This also means the number of out of country overstays, which are intended to record nonimmigrants who leave the US after their eligibility has expired, is not always reliable. To that end, there is an ADIS Vetting Unit (AVU) which reviews these suspected out of country overstays and takes action against those individuals found to have been in violation.  In 2019, the AVU only took 36,000 such actions – just 35% of the total out of country overstays. This means that 65% of the supposed overstays highlighted by ADIS did not rise to the level of sanction.

In addition to the uncertain nature of the data, the 10% overstay rate appears to be arbitrary and punishes citizens of countries with few admissions. For example, Tuvalu only had 6 expected departures of students in 2019. There were 0 identified overstays, but there was 1 record missing an ADIS record. Even though this 1 missing record is not positively identified as a genuine overstay, Tuvalu is assigned an Overstay Rate of 16.67% and future students from there would be subject to a 2-year length of admission.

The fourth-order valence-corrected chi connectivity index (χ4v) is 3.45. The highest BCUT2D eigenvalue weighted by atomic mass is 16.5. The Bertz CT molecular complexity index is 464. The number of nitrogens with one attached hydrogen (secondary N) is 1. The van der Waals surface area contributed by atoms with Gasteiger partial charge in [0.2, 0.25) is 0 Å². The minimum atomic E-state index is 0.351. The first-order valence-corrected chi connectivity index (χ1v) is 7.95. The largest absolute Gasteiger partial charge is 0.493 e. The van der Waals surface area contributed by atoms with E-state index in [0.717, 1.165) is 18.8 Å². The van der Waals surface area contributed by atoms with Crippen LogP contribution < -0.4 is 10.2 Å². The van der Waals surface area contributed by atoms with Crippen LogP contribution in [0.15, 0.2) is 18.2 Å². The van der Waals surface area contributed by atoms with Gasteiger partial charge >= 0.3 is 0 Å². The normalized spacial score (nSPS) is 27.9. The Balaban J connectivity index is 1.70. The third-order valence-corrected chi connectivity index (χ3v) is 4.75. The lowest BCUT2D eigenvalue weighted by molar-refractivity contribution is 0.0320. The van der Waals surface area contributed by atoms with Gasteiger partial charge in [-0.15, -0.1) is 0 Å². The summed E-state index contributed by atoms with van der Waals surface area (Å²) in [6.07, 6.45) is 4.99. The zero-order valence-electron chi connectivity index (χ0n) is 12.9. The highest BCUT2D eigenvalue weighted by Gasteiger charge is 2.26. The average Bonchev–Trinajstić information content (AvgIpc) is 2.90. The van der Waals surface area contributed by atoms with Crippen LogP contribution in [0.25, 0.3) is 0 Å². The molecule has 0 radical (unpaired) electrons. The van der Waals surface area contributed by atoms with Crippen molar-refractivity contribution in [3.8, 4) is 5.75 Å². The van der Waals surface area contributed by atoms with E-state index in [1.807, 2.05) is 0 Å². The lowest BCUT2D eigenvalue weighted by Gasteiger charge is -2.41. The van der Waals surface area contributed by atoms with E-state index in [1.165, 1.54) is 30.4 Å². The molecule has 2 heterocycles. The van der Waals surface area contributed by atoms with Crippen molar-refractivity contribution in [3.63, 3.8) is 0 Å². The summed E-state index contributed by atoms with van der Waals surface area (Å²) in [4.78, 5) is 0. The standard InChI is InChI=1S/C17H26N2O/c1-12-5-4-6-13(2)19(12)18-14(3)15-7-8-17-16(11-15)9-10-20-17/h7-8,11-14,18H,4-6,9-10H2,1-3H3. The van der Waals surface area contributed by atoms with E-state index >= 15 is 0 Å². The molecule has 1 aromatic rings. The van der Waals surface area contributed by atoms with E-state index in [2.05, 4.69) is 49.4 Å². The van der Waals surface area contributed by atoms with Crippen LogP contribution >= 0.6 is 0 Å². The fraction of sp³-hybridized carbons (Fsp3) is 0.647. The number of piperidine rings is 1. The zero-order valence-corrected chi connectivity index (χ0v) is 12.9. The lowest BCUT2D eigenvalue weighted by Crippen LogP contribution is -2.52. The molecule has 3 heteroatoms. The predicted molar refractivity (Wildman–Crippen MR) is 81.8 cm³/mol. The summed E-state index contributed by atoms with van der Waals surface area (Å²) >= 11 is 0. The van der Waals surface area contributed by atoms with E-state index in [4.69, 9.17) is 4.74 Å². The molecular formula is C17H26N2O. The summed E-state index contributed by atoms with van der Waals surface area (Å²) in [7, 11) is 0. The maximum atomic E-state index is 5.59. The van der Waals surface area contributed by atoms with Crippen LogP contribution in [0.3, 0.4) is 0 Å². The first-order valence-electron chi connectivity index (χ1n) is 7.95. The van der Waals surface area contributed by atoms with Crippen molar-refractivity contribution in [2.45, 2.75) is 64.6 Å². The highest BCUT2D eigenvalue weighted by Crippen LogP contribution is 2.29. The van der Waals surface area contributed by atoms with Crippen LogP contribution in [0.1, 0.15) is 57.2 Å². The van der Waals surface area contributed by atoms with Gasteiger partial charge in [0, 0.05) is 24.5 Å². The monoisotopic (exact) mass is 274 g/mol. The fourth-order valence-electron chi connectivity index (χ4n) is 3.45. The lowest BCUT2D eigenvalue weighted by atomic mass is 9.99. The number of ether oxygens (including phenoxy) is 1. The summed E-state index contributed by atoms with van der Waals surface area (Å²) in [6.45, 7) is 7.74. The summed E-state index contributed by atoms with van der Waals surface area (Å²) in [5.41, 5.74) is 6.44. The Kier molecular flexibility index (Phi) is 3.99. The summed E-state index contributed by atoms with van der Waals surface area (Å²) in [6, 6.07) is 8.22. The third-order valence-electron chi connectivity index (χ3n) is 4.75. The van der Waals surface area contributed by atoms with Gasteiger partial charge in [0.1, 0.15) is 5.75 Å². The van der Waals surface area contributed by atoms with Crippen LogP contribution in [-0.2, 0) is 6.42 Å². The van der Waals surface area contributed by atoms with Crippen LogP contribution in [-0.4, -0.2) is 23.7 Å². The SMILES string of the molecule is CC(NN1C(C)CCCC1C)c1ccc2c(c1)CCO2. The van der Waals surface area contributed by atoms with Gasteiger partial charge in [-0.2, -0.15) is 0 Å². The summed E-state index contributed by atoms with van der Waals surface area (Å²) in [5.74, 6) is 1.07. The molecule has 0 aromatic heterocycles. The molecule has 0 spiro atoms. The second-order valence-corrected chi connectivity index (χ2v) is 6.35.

Regulatory Paradox for Designated School Officials (DSOs)

The proposed rule would change how DSOs apply for extensions, but does not change how DSO’s create initial Forms I-20, further complicating this process for institutions. Per the unchanged 8 CFR 214.2(f)(7)(ii), DSOs will be required to issue the initial Form I-20 for the program length “[…] based upon the time an average student would need to complete a similar program in the same discipline”. For virtually all PhD programs and even for Bachelor’s programs for students admitted for only two years, this means that the I-20 program end date will not reflect the time that the student is required to depart the US.

This fact creates a Catch-22 situation for DSOs when they attempt to follow the proposed rule. The extension mechanism in the proposed 8 CFR 214.2(f)(7)(iii) is for a failure to meet the program end date on the Form I-20.  However, DSOs cannot enter a program end date of simply 4 or 2 years without violating the unchanged 8 CFR 214.2(f)(7)(ii). Even if we overlook this contradiction, the proposed 8 CFR 214.2(f)(7)(iii)(B) allows for the following potential extension reasons:

(1) Compelling academic reasons, such as inability to take the required classes in his or her major due to over-enrollment, changes of major or research topics, or unexpected research problems. Unexpected research problems are those caused by an unexpected change in faculty advisor, need to refine investigatory topic based on initial research, research funding delays, and similar issues. Delays including, but not limited to those caused by academic probation or suspension, or where a student whose pattern of behavior demonstrates a repeated inability or unwillingness to complete his or her course of study, such as failing classes, are not acceptable reasons for extensions of a current program and corresponding extension of stay;